16 Days for Youth
is an initiative that aims to highlight the plights of those who are making a difference in their communities, often out of the generosity of their own hearts, taking care of those in need by digging in their own pockets and offering their personal time or resources. While the station aims to fill these gaps itself over the 16 days, it also offers a platform for listeners to support these initiatives, either in their private or corporate capacities through either cash donations or volunteering their time for building, painting, feeding and entertaining the youth.
Every year, since 2016 the station shuts down from 1-16 June and broadcasts every day; 6am to 6pm, from each location. Over the past 16 days, the core team have travelled as far as Elim and Gouda, to Viliersorp and Porterville, as well as local Cape Metro areas. Over 1592kms was driven, over twenty-five thousand people were fed a warm, hearty meal, prepared and cooked every day on site by “Tannie Magda” and the core team of Heart presenters and volunteers. Over six thousand units of electricity was bought by listeners for some of the organisations and 196 hours of live broadcasting took place over the 16 days on the road. Many facilities were given an “upgrade” through some minor renovations and refurbishments, which not only restored dignity to place of safety, but left these premises more equipped to feed and take good care of those in their care.
This on-air campaign, has once again highlighted how many organisations in the Western Cape are suffering under financial constraints and simply cannot rely on the government grants and sporadic donations alone. Running and managing an NGO already has its challenges, but being in a poor or rural community, poses even more challenges. However, despite this there are individuals that are so dedicated to their cause, one cannot help but to stand up and lend a hand. What they all have in common, is the love for our youth and a genuine passion to see the youth in their communities loved, fed, educated and happy.
We learnt of Overflow, in Rocklands, Mitchells Plain, feeding the children in the area once a week. Elim Home, located in the rural town of Elim, who provide wholistic nursing 24/7 as a residential care facility for intellectually and physically disabled children and young adults. “Vriendelike Voëltjies”, a local pre-school in the town of Caledon, run by a retired widow who rents four classrooms out of her own pocket (from her pension). We learnt about the positive changes happening in Villiersdrop, at the “Path of Prosperity” (POP) Centre managed by the Violence Prevention through Urban Upgrading (VPUU) project.
We saw the derelict homes some children have to live in, who have been referred to them by social workers and placed by order of a children’s court. The two that stood out were Margaret's House, a registered non-profit residential centre based in Lansdowne that looks after 17 boys, who share 3 bedrooms in a derelict house, and Christine Revell Children’s Home in Athlone that provides full-time care for up to 49 babies and children from birth to five years of age, with a huge shortage of staff. We met Margery de Lange, or “aunty Margie” as she is so affectionately known, who runs a creche for the children in her neighbourhood of Atlantis. We spent the day at the Ethembeni Edu-care facility in Khayelitsha where and visited the SOS Children’s Village in Thornton to upgrade their play area with an astro-turf.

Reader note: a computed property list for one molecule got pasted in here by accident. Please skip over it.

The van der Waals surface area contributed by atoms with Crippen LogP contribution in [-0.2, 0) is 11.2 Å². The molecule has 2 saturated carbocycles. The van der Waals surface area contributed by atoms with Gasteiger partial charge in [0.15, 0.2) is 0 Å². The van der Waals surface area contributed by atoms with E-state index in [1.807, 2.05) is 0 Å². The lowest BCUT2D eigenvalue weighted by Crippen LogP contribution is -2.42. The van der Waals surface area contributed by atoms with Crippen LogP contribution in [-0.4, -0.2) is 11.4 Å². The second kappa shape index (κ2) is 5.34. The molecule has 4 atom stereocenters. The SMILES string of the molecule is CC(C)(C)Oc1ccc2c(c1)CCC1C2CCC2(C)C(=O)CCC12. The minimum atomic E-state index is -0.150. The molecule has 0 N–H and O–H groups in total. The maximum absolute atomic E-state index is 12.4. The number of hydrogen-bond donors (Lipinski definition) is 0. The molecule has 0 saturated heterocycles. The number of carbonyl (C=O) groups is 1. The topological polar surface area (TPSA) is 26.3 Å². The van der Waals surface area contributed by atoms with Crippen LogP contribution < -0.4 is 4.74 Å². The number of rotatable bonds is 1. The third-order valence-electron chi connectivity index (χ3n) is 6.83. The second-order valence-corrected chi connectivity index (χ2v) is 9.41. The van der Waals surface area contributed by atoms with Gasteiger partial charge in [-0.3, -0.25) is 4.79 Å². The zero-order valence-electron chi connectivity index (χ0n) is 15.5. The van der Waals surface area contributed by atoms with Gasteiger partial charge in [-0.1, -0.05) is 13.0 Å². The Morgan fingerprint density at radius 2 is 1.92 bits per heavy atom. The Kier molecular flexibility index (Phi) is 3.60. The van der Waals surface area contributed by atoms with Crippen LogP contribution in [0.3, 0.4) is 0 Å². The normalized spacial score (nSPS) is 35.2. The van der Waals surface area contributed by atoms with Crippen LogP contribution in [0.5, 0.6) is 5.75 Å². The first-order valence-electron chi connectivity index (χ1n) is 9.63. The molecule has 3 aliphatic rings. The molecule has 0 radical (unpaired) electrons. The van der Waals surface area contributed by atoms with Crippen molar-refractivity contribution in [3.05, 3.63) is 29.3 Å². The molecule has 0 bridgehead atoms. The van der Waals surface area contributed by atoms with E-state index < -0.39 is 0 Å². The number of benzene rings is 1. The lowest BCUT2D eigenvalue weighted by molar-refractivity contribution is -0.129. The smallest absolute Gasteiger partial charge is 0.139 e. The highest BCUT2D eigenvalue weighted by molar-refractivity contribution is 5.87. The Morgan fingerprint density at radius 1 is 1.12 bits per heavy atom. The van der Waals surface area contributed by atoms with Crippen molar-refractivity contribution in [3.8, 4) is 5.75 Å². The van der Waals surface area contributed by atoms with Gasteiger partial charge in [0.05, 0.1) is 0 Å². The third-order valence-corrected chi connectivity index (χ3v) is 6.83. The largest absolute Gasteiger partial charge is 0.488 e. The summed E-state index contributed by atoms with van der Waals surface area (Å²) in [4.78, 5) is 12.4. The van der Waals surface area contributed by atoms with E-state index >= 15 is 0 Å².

Despite the sometimes-overwhelming despair, there are also such positive stories to celebrate . U-Turn in Claremont is an innovative skills-based programme designed by occupational therapists, and other professionals with long term results for rehabilitation and reintegration of the homeless individuals on the streets of Cape Town. U-Turn offers a “Life Change” programme, which nurtures an individual’s personal and vocational skills, as well as relapse prevention.
We learnt how sport not only offers an equal playing field for the youth, but is an activity that every family has in common, on and off the field.
While there’s no clear definition of Corporate Social responsibility (CSR), we can all agree that it’s no longer good enough as a side-line project, but rather a way of life. Business’s should be used as a social lever to making a difference.
Project manager, Denver Apollus comments, “At Heart FM we are truly representative of the diverse, vibrant and colourful community that is Cape Town, and believe we speak to and understand our audience, intimately. We are a trusted member of the community, but we take this responsibility very seriously. With this, comes the unique opportunity to be agents of change, creating a platform for our listeners, partners and clients to be involved with and make a difference in our communities”.
He continues, “Our 16 Days for Youth initiative was created to tell the stories of struggling communities throughout the Western Cape and to mobilise listeners to support them. The initiative aids these communities by feeding, fixing, building and changing the environment for the better. Heart FM believes these opportunities serve as a platform to connect with listeners, while bringing together Capetonians with diverse backgrounds to interact and be a part of the change.”
For more information about the initiative, go to http://16daysforyouth.com/